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Friday, May 10, 2013

Missing You

It's late, I'm tired, and I will have an early morning Sunday so I really shouldn't be writing. But it's been too long since I wrote, which is why I am writing! And I'm too lazy to get out my notebook and hunt out my favourite uniball pen which is the only one I like writing with when I journal. After all, when one is an English major, one has to insist on certain standards when it comes to crafting words on a page!

Got a chance to catch up with an old friend this evening which was really special. She popped up on Facebook, got my number, and gave me a call. When she said goodbye 40 minutes later, as she still had a load of laundry to do before sunset which happens to be 11 pm in Alaska, I hung up and returned to surfing Facebook, my favourite pastime to pass the time. One of the students from the program I work with had just posted some pictures from the last four months so I spent some time looking and commenting. And remembering.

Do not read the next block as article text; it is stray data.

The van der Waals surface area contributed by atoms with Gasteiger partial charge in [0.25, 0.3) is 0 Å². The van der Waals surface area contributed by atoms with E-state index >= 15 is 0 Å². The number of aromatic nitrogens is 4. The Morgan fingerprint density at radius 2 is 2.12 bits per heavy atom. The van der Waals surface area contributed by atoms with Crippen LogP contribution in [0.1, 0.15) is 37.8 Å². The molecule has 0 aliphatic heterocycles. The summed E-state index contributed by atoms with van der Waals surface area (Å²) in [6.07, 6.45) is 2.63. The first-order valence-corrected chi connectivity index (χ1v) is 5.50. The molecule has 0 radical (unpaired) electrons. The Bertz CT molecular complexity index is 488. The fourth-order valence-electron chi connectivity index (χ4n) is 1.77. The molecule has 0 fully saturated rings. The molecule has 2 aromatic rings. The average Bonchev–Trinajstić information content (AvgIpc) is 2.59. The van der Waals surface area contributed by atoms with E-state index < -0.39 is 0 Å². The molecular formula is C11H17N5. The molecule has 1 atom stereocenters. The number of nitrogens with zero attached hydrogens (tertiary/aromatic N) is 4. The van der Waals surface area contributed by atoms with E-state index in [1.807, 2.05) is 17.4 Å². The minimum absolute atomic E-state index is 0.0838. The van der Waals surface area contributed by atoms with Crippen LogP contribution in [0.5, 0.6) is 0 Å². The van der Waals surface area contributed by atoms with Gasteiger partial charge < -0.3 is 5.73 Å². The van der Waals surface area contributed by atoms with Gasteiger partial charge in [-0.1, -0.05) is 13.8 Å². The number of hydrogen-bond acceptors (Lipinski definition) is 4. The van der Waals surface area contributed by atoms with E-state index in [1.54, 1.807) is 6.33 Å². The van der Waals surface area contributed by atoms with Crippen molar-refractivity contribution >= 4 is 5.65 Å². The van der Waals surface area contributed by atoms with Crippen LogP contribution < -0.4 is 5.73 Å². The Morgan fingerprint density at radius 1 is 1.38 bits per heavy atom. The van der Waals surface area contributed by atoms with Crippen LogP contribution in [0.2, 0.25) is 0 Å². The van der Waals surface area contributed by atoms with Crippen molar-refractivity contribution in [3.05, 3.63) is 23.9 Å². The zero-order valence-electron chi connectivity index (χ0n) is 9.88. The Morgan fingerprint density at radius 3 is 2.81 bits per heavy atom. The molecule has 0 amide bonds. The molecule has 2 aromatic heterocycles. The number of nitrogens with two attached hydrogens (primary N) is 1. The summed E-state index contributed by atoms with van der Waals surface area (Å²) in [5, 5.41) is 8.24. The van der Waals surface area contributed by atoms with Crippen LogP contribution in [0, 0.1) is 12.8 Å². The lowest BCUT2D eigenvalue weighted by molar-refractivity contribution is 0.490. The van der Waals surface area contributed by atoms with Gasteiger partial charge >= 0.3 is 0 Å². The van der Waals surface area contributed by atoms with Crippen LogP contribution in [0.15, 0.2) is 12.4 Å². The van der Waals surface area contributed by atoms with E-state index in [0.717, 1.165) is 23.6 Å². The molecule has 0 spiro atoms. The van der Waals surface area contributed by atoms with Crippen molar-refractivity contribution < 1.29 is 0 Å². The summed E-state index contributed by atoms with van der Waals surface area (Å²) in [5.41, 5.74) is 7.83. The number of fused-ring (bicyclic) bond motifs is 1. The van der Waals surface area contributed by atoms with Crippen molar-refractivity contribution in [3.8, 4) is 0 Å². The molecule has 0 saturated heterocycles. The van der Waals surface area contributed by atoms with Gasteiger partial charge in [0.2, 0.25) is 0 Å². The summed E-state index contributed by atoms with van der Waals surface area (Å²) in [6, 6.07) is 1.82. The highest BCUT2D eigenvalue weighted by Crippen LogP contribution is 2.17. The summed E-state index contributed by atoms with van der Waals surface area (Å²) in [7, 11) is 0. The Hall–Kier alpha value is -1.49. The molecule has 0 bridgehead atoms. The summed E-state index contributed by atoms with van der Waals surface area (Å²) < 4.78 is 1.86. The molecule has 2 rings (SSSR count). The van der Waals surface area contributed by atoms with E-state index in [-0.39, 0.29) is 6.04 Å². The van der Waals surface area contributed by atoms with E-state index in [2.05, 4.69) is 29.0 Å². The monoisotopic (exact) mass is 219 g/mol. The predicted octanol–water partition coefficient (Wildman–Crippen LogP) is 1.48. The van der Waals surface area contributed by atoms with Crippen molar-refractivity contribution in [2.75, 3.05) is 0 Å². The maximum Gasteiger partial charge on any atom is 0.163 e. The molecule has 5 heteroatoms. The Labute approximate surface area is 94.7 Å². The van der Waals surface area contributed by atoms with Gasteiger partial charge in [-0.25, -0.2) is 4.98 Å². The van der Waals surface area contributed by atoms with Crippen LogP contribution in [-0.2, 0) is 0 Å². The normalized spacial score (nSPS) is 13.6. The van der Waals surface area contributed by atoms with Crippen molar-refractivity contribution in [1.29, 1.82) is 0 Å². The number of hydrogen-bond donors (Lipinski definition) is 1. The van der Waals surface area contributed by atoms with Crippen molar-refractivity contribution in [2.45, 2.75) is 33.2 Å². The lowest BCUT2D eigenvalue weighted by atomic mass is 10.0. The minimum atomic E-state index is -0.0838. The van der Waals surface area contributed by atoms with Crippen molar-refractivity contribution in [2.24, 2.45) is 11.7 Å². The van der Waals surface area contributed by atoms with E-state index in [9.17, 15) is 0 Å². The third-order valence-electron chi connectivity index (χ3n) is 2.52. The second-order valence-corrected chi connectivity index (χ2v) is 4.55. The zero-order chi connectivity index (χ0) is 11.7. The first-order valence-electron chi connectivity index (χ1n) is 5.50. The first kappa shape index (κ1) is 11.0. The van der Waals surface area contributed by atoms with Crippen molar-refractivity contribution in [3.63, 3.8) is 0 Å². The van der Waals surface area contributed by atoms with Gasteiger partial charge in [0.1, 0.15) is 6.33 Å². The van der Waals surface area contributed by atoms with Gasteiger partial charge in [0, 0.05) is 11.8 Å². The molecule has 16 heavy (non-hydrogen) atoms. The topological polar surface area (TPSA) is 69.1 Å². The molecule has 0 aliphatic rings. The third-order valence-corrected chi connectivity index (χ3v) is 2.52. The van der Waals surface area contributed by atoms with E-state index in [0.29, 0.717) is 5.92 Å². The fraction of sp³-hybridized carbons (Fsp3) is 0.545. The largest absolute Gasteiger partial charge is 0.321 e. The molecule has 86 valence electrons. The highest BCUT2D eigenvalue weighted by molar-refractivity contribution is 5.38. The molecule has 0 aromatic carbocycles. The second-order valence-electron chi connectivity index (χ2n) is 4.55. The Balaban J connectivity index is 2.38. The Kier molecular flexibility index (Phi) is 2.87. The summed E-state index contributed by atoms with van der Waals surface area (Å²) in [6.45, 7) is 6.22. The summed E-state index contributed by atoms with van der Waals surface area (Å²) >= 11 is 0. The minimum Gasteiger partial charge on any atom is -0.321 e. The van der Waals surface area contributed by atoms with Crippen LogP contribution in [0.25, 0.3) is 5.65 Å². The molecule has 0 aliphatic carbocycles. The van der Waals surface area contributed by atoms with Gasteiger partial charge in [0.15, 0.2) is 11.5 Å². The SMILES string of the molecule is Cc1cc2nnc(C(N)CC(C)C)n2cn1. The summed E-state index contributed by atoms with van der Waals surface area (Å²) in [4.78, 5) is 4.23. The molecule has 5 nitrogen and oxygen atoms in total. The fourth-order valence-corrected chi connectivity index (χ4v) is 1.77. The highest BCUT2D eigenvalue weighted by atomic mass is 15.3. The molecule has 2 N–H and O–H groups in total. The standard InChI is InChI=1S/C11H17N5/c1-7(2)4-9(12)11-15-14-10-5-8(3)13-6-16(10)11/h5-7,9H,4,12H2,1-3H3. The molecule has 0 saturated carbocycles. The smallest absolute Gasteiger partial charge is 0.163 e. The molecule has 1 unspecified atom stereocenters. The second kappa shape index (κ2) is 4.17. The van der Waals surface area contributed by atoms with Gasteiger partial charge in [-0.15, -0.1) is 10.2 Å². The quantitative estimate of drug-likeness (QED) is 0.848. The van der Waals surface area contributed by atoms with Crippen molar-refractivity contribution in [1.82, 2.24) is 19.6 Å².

Seems sanguines are rather emotional melancholy people as well, which is kind of strange. You'd think a sanguine choleric would just be a pushy happy person, but either we're masking or we can't sustain the high for so long because while we have our highs, we have our lows as well. Being emotional is part of the whole mix. I cry at the drop of a hat, literally, not because I want to but because it just happens.

So here I was, looking at pictures, chatting with old friends, and starting to feel melancholy. I am so grateful for the friends that God has gifted me with, but I am so sad that none of them seem to stick around for more than a few years, if I'm lucky. I'm blessed to be able to travel to visit them when I can, or to have them return for homecomings and things, but I miss having them in my life!

Perhaps I feel stronger about it because I am far from cousins, aunts, uncles, grandparents. We grew up seeing them once every 2 years on average, though that average dropped drastically once we arrived in the US. Kind of ironic, really. So as we migrated as missionary nomads from country to continent, I learned to create family with the people around us. I had more aunts and uncles than anyone else back home, and to this day I still refer to them as Aunty or Uncle so-and-so.

Coming to the US I was once again blessed with so many international friends who easily fit into my heart. Yet as with my adopted family, their stay was not long. I learned at an early age to say goodbye without crying, as the tears slid down on the inside, but even today, at age 32 it is not easy to carry through. Perhaps, though, one day we will all be together again. Till then, I must learn how to keep loving without breaking.

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